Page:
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Aisha Burns, Balmorhea

Photo of Aisha Burns, Balmorheacourtesy of the artist

How would you describe your music?

Balmorhea is an instrumental band centered around acoustic instruments combining a strong classical presence with folk and rock elements.

What is your role in your band? In the studio? In business or marketing decisions?

"I am the leader of our string section, which in a performance, makes me something like a liaison between the string trio and the rest of the group. They are watching me for cues and rhythm and I am typically watching the pianist to make sure we are together.

In a broader sense, I'm responsible for writing my violin parts. In the studio, my job is to show up and perform well. I don't have a hand in production decisions, but I am always around during the mixing process to listen for any errors in the string parts. When it comes to all business aspects of the band, I am completely uninvolved. The two guys who lead the project deal with that on their own. "

Describe your gear.

My personal gear includes a violin, an L.R. Baggs pick up, an L.R. Baggs Direct Box and one pedal tuner.

Related Themes: Gear

Do you think being a woman and a musician is different from being a man and a musician? If so, how? Was there a moment that made a difference clear to you?

The difference for me is only evident in setting up for a show at a venue. Occasionally, there is a sound guy that assumes that because you are a woman (or perhaps because I look like quite a young woman) you don't really understand what's going on, or what equipment you really need. It is definitely a male dominated industry. In all realms of the process (studio recording, live shows, touring, management) we are out numbered for sure.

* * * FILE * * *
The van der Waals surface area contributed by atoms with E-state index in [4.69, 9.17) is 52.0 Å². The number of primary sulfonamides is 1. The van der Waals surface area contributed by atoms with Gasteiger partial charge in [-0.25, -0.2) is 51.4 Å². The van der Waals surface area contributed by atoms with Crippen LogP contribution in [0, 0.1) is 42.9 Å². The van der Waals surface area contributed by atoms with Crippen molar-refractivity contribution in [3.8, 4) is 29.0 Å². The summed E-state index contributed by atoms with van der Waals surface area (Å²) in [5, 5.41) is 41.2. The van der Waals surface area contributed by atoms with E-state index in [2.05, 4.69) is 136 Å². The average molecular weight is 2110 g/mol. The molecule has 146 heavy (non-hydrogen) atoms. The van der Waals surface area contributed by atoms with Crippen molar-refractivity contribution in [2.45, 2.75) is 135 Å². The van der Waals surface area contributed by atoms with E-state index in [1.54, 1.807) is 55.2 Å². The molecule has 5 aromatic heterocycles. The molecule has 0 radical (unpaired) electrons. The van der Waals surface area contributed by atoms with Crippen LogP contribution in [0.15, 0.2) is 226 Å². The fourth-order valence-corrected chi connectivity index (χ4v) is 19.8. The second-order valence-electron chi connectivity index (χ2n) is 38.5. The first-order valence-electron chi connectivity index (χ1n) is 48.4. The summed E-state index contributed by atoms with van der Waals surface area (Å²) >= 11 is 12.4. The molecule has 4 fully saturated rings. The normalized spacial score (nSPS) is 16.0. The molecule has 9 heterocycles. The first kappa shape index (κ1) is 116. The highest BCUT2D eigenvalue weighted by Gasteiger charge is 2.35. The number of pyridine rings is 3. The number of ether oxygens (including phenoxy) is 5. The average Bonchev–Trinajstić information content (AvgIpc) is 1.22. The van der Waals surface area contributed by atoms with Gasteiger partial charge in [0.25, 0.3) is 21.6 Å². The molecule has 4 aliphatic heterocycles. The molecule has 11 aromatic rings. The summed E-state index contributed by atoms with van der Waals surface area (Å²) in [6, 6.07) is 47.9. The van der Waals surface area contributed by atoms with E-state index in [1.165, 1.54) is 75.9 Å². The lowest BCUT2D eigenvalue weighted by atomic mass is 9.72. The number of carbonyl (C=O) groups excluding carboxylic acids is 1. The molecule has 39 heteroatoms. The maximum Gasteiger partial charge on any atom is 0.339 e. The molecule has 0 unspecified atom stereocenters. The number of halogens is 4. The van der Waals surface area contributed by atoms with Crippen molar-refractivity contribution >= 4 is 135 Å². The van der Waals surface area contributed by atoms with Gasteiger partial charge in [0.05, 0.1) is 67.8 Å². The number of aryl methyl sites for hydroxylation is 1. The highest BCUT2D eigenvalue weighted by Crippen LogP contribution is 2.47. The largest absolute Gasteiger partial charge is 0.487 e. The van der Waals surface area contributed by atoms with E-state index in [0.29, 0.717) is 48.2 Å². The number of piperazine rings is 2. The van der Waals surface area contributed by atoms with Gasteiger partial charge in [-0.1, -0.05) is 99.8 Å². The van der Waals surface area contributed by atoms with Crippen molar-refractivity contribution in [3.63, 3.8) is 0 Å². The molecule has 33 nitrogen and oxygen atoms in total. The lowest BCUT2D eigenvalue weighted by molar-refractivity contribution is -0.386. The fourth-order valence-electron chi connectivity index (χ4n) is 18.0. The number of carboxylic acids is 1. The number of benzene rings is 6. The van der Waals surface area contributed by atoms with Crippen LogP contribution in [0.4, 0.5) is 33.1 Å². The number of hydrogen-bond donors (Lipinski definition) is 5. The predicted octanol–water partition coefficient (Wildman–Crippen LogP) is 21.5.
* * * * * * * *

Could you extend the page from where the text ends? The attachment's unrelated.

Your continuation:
Related Themes: Cashing In

Do you see differences between generations of women musicians?

I do not. But really I don't know enough older women musicians to make a good judgment.

Related Themes: Off The Clock

Did anyone ever give you any valuable advice about making your way in the music industry? What advice would you give to a woman musician just starting out?

I never received any advice in particular. I sort of fell into this path more so than I deliberately sought it out. But to a woman musician just beginning in this industry, I would just emphasize how important it is to be confident. Don't let yourself be intimidated.

Related Themes: Advice

Why did you choose to play the instrument you play?

It was actually a bit of a fluke. My best friend in the 5th grade joined our elementary school's string program and I thought she was the biggest nerd for choosing violin. Probably in an effort to validate my notion of how simple and boring it was, I picked it up to see what it was like. All of a sudden, I found myself having fun, and even taught myself a few simple songs. I joined the class shortly after that. She stopped playing that year and needless to say, I was pretty hooked.

Related Themes: The First Time